Below are some Photog
raphs and Adverts for the Business
This was already an impressive social movement by a lad from a poor area of London, but now he was to begin to get involved in the local political scene. He was invited to join the Court Leet at around this time as one of the burgesses.
1901 Census, Altrincham, Stamford New Road
Head of the family is Godfrey Bonson, age 42, born London Newington, whose occupation is a Cabinet Maker; his wife is Elizabeth Bonson, now aged 41, born in Cheshire at Ashley; their oldest son John Bonson, is now 18, and is shown as being born in Lancashire at Old Trafford, and is working as a Furnishing Salesman And Book Keeper, the next son Walter Bonson, is 16 and was born in Altrincham, his occupation is also given as a Cabinet Maker; then come the younger children, Emmie Bonson, 12, born Altrincham; Godfrey Bonson, 10, born Altrincham; Elizabeth Bonson, 8, born Altrincham; Lilian Bonson, 5, born Altrincham; James Bonson, 1, born Altrincham and also in the household is Harriett Walton, a general domestic servant aged 21 from Middlewich.
He became a well known figure on the Altrincham scene. Tom Ryder recalled in 1992
"Some of the Partington girls from Ashley married farmers and several of them used to go to Altrincham show. G.W. Bonson used to have a cold lunch set out for them in the big sitting room over the shop and the various farming relations used to wander in as it suited them. Some of the names were Lea from near Nantwich, Percival and Hollingshead. The husband and wife of the latter family were killed at an unmanned railway crossing in 1924, but I can't say which generation they were. Another of that tribe married a man named Dinely who was something of a showman. I am told he had a high diving act, diving into a large tub of water covered with flaming oil.”
In 1916 things were to take a turn for the worse. Two of the sons were away fighting in France and Elizabeth contracted throat cancer. She died in a nursing home in Manchester. This must have been a blow as Godfrey and 'Lizzie' appear to have had a very happy marriage, certainly they were dearly loved by their children. Her husband did not get around to administering her will until 1923.
At some stage in the 1920’s things must have become more difficult for the business as they sold the prime corner shop to the Bank and moved into the shop next door at No. 13 Stamford New Road. They still retained the Warehouses and workshops on Moss Lane.
His public life continued too, the final accolade being when he was chosen to be a Justice of the Peace in 1928.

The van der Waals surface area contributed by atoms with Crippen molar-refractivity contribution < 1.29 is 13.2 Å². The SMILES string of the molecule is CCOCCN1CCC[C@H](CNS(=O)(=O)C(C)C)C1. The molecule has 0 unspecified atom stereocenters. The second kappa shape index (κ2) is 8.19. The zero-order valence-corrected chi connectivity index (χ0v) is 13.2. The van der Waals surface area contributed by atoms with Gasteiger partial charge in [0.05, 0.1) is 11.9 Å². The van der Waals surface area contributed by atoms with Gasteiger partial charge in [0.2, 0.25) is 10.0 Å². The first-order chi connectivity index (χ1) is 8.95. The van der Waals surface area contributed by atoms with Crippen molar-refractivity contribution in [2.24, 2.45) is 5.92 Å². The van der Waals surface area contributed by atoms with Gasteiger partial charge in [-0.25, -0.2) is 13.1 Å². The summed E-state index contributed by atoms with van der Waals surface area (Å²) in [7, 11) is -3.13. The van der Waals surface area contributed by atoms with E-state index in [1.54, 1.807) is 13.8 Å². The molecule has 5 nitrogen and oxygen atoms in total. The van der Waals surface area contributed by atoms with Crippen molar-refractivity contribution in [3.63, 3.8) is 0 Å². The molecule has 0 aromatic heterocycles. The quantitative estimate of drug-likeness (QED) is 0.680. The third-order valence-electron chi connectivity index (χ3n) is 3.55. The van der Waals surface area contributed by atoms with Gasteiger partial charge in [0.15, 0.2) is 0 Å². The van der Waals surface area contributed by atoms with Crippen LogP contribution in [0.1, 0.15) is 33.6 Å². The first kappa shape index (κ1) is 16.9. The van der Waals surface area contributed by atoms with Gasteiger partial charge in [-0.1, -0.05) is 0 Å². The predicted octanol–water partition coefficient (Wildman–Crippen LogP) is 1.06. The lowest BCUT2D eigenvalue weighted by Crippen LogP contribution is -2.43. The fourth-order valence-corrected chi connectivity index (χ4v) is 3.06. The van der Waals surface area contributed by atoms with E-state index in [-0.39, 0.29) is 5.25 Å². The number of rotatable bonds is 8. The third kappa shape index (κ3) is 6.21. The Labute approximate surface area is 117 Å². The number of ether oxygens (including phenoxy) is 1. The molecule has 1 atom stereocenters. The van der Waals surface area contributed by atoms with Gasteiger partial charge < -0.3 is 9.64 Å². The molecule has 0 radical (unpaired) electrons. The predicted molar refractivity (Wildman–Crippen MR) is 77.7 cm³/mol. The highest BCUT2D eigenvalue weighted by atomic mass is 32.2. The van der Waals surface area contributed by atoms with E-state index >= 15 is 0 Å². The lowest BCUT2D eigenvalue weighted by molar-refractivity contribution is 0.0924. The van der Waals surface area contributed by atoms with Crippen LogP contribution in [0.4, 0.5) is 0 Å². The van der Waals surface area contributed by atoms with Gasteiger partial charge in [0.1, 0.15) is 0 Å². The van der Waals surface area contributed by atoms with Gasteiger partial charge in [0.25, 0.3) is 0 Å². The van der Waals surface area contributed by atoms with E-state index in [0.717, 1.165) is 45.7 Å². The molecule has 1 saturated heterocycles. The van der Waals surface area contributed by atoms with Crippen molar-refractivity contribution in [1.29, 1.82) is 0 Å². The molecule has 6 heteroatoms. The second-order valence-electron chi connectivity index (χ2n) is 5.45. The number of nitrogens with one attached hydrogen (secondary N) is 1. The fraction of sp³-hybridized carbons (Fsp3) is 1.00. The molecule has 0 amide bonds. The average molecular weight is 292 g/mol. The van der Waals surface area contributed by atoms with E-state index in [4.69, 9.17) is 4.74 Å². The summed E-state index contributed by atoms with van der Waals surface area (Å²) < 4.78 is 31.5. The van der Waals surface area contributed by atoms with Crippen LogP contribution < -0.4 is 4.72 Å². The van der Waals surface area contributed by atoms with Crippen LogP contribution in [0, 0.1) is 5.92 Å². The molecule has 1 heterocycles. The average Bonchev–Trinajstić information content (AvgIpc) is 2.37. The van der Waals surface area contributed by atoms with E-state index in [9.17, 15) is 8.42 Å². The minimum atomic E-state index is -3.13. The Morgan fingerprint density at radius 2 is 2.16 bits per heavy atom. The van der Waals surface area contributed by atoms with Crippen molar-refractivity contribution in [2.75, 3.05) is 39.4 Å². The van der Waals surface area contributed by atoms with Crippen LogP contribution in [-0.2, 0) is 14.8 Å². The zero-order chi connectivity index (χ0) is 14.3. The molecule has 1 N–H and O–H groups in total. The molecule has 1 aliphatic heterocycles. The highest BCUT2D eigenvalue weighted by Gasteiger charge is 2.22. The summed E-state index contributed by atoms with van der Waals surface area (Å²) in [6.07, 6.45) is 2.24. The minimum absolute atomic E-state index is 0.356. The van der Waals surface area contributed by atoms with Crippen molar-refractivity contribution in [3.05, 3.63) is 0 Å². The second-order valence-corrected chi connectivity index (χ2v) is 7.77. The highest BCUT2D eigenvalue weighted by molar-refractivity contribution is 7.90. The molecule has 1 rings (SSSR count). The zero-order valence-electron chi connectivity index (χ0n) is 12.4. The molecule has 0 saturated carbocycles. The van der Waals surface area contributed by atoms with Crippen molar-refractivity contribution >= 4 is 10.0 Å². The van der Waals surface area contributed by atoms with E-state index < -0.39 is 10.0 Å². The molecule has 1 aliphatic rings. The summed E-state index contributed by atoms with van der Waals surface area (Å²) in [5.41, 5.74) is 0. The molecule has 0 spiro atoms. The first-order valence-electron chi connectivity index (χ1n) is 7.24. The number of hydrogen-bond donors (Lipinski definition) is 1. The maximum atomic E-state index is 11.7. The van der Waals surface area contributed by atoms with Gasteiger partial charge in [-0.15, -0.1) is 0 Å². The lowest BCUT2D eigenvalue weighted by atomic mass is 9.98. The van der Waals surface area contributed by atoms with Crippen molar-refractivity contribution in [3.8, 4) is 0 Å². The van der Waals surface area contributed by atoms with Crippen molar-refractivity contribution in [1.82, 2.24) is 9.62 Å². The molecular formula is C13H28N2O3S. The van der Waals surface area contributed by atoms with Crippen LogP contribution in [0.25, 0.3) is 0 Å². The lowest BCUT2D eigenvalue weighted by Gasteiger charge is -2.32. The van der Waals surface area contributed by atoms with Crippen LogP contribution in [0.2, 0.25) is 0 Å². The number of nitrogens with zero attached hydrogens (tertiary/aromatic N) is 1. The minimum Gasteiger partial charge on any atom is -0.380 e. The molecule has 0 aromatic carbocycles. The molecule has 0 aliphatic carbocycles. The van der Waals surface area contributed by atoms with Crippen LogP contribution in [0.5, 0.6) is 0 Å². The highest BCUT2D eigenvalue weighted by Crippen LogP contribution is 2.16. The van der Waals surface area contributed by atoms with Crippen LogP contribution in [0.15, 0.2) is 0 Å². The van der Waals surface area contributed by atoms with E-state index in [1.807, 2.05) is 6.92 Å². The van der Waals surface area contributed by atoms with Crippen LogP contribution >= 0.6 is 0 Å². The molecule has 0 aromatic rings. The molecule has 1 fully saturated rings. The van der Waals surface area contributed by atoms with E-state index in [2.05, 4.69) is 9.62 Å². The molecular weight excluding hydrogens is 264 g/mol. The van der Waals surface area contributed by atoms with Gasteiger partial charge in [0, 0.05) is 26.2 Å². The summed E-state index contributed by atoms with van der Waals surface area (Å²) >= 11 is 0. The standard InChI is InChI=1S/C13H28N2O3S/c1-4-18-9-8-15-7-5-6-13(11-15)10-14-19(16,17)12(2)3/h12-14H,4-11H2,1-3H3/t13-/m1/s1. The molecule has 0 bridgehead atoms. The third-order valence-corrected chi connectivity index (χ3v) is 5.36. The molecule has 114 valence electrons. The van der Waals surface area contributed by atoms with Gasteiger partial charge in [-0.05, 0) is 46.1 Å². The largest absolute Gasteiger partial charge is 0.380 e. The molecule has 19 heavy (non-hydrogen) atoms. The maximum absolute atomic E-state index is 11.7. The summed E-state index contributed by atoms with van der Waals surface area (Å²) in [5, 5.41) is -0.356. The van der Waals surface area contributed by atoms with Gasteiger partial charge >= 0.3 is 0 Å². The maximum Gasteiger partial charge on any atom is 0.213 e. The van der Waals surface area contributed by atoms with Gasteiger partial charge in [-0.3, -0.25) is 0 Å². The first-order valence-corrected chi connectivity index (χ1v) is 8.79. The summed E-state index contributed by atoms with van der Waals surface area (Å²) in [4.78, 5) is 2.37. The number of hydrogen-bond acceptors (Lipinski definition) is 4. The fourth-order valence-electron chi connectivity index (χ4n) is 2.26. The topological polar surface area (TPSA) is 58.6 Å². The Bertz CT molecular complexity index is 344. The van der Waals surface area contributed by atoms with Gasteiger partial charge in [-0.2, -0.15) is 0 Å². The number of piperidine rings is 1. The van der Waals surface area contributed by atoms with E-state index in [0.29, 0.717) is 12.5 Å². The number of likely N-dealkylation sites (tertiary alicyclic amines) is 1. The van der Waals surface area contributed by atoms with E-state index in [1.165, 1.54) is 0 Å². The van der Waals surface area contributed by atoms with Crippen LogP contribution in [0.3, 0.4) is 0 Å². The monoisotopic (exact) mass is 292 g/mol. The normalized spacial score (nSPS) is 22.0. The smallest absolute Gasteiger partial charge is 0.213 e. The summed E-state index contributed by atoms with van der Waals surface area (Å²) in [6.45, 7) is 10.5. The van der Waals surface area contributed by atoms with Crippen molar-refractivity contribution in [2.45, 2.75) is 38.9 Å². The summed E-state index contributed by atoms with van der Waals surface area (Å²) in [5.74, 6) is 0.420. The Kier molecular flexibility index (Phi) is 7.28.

He retained many other interests too, as described in the obituary that appeared on his death in 1932.
Altrincham Guardian 9th September 1932
DEATH OF MR G. W. BONSON
AN EX-CHAIRMAN OF ALTRINCHAM COUNCIL AND A FORMER MAYOR
NOTABLE PUBLIC CAREER
After more than half-a-century's connection with the business life of Altrincham, and, having served the public faithfully and well for a number of years as a member of the local authority, and in other spheres of usefulness, the death occurred on Monday night of Mr. Godfrey William Bonson, at Aston, Ollerbarrow Road, Hale, where he had recently resided. Mr. Bonson, who was 74 years age, was born in the South-East of London on June 9th, 1858, and received a commercial education in the Trinity Public Elementary School. He left school at an early age, and in 1873 began a term of apprenticeship with his brother-in-law, Mr. John Halloran, who then carried on business as a cabinet maker and upholsterer in George Street, Altrincham. At 21, he had completed his training, and for some years was engaged with the firms of Gillows, of London, and Kendal, Milne and Company as a journeyman in Manchester.
He then returned to Altrincham, and took over the business of Mr. Halloran, which, by that time, had been removed to other premises. As his trade grew, Mr. Bonson took a larger shop in George Street, and in 1887, became the tenant of a still bigger place of business in Stamford New Road, which was then in the first stages of its development as a trading centre. Seven years later he built an establishment for himself in the same road, and was soon able to add carpet-beating machinery and to erect extensive store-rooms, so that the premises became the largest of their kind in the district. For many years he gave his undivided attention to almost every branch of the furnishing trade, and the success of the business was entirely due to his personal care and energy.
It is more than 20 years ago since Mr. Bonson was induced to take an active part in the public affairs of the town, and he had previously been for some time as Burgess of the Court Leet. In 1911 he was elected a member of the Urban District Council, and continued to represent the Central Ward until 1926, when he retired, having then become the "Father" of the Council. He was appointed Chairman of the Council in April, 1917, and discharged the onerous duties devolving upon him in that responsible office with honour to himself, and credit to the town. He was chosen as one of the Overseers in 1915, and four years later, he became their chairman, a position which he continued to hold until 1927 when the Overseers ceased to function under a new Local Government Act.
An interesting event happened during the year that Dr. Harry Cooper was Mayor of Altrincham and Mr. C. F. Redford was Chairman of the Council, when these two gentlemen, along with the Overseers " walked " the boundaries, this being the last occasion on which this ancient custom was observed. Photographs were taken by the late Mr. Stanley Derbyshire at various points during the survey and these were afterwards arranged in album form, and presented to each member of the party, who had spent two arduous, but very pleasant days. The arrangements for the "walking" of the boundaries were made under the direction of Mr. Bonson and his three colleagues. For a few years before his retirement from the Council, Mr. Bonson was Chairman of the Highways Committee.
In 1928, Mr. Bonson was placed on the Commission of Peace for the county of Chester and his appointment as a magistrate was a fitting recognition of his long public services. He was also a member of the Board of Management of Altrincham General Hospital.
OLD MEMBER OF THE COURT LEET